Let me tell you, nothing quite awakens your health and consciousness like going through a year of Lyme disease treatment. At least, that’s what it did to me. I could now scoff at what I once considered (and what many would still consider) a “healthy” breakfast of soy yogurt and granola. These days, going two days without a green smoothie for breakfast (a lapse I endured while traveling over the weekend) is a long time for me. And a dinner without kale salad to start is almost unheard of.
I won’t rehash the details of my last post (nearly a year ago!), which went into the health issues I’d been having leading up to my Lyme diagnosis. Nor will I go into quite as much detail about how my treatment has been since. But suffice it to say that a year-long course of antibiotics and Malaria fighting drugs for Lyme’s common co-infections can wreak havoc on one’s system — while also proving essential in the overall treatment of the disease.
As a result of this, I have taken a profound interest in how food can play a key role in healing and health. After all, at the time I was diagnosed, I strongly attributed my already gluten-free, vegan and refined sugar-free diet to my relatively high level of functioning given the number of tick-borne infections I had been carrying for several years. If these changes could have had an effect on my immunity, as my doctor also surmised, wouldn’t additional dietary changes prove even more beneficial?
In the last year, I’ve shifted a lot of my diet toward a cleaner way of eating. I have always considered my diet to be on the healthy end of the spectrum, but my research suggested that there was much more room for improvement. While I am not one to ever be extreme — I still enjoy gluten-free pasta, organic tofu and tortilla chips and salsa — I have moved away from processed foods significantly and begun adding more raw, green meals into my diet than ever before. I studied the principles of Kimberly Snyder’s The Beauty Detox Solution and adopted many into my own practices. I now eat raw fermented sauerkraut with many meals and kale salad before nearly every dinner, as I alluded to before. I also make it a practice to drink a detoxing green smoothie similar to this one almost every morning, sometimes adding lemon juice, parsley or romaine or substituting pears or strawberries.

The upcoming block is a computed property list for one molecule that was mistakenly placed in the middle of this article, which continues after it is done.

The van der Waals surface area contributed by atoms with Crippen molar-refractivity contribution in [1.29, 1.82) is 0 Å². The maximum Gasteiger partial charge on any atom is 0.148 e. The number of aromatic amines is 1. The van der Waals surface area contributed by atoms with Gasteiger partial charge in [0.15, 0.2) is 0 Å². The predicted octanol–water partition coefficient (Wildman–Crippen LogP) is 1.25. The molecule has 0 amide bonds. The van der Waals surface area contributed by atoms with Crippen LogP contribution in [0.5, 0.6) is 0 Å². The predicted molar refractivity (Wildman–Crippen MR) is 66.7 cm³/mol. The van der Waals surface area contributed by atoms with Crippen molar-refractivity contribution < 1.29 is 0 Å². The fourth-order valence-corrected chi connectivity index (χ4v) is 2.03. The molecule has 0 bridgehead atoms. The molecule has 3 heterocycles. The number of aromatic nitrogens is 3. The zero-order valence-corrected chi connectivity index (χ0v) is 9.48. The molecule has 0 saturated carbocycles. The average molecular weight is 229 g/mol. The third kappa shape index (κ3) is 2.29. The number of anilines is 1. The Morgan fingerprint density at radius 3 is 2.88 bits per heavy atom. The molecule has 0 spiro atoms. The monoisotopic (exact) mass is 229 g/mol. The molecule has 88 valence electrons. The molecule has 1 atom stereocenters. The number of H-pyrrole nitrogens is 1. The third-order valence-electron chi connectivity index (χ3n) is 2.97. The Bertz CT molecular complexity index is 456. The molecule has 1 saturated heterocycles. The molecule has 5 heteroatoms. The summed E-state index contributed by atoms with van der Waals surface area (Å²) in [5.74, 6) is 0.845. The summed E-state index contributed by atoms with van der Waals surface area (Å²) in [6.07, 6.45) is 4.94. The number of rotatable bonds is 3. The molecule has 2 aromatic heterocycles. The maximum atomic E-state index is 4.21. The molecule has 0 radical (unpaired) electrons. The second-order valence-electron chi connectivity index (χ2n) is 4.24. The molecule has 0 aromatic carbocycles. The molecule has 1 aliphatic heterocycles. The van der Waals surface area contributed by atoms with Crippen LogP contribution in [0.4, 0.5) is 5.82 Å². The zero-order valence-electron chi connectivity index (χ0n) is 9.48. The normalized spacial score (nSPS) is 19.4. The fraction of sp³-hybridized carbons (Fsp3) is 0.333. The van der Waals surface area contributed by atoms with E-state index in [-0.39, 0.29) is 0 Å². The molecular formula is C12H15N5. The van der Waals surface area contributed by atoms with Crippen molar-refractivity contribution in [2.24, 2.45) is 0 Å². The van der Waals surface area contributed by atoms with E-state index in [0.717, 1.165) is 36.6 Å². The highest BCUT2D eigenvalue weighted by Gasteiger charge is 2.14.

While there is probably no way of measuring the exact impact my diet has had during the last year of treatment, I do know that what I eat makes a difference in how I feel overall. There is also a lot of research indicating that anti-inflammatory foods and detoxing is very important in overall healing, and I have made sure to incorporate these types of foods into my daily intake. Of course, I do have to supplement more than the average person, vegan or otherwise. Lyme tends to deplete vital nutrients and minerals, so even with a balanced and healthy vegan diet, I do supplement with high doses of magnesium, B12 and folate daily, among other vitamins and medications in my regimen (including lots of chlorella and lemon juice for detox).
Now that kale salad has become a staple of my diet, I certainly have discovered a few favorites, and this is on the top of that list. I rarely make this recipe the same way twice. In fact, the first time I actually measured any ingredients was when I was making the version for this post. I encourage you to play around with amounts and different ingredients, and to come up with your own favorite version of this salad.
Raw Kale Salad:
Yield: 2-4 servings
Note: this salad can keep in the refrigerator for about a day. It is best served fresh, but kale is quite sturdy and will stand up to dressing and refrigeration, even if the texture of the salad may change somewhat as it sits.
1 bunch lacinato or curly kale, thick stems removed and torn into small pieces
1/8 teaspoon sea salt (1 small pinch)
1 teaspoon olive oil
1/2 head raddichio, shredded (or 1/2 cup of shredded red cabbage)
1 scallion, finely chopped
3 tablespoons olive oil
1 teaspoon raw cider vinegar (or other raw vinegar of choice)
3 tablespoons raw sauerkraut juice*
3 tablespoons nutritional yeast
dash of cayenne pepper to taste (optional)
1. Make sure kale pieces are washed/rinsed and fairly dry. Add to salad bowl. Add sea salt and olive oil and massage well. I like to rub handfuls of kale between both palms to really break it down and soften it.
2. Once kale has been massaged, add raddichio and scallions. Add lemon juice, vinegar and sauerkraut juice and toss. Add nutritional yeast and cayenne pepper and toss until kale is well-coated. You may wish to add additional lemon juice/vinegar/sauerkraut juice/nutritional yeast or even salt to taste depending on saltiness of your sauerkraut. Once seasoning is adjusted, serve.
*This is my secret ingredient for this salad. It makes the flavors pop. You can buy raw sauerkraut usually in the refrigerated section of your health food store and in some supermarkets. I like to use a local brand from Michigan, but Bubbies raw sauerkraut is a good choice as well.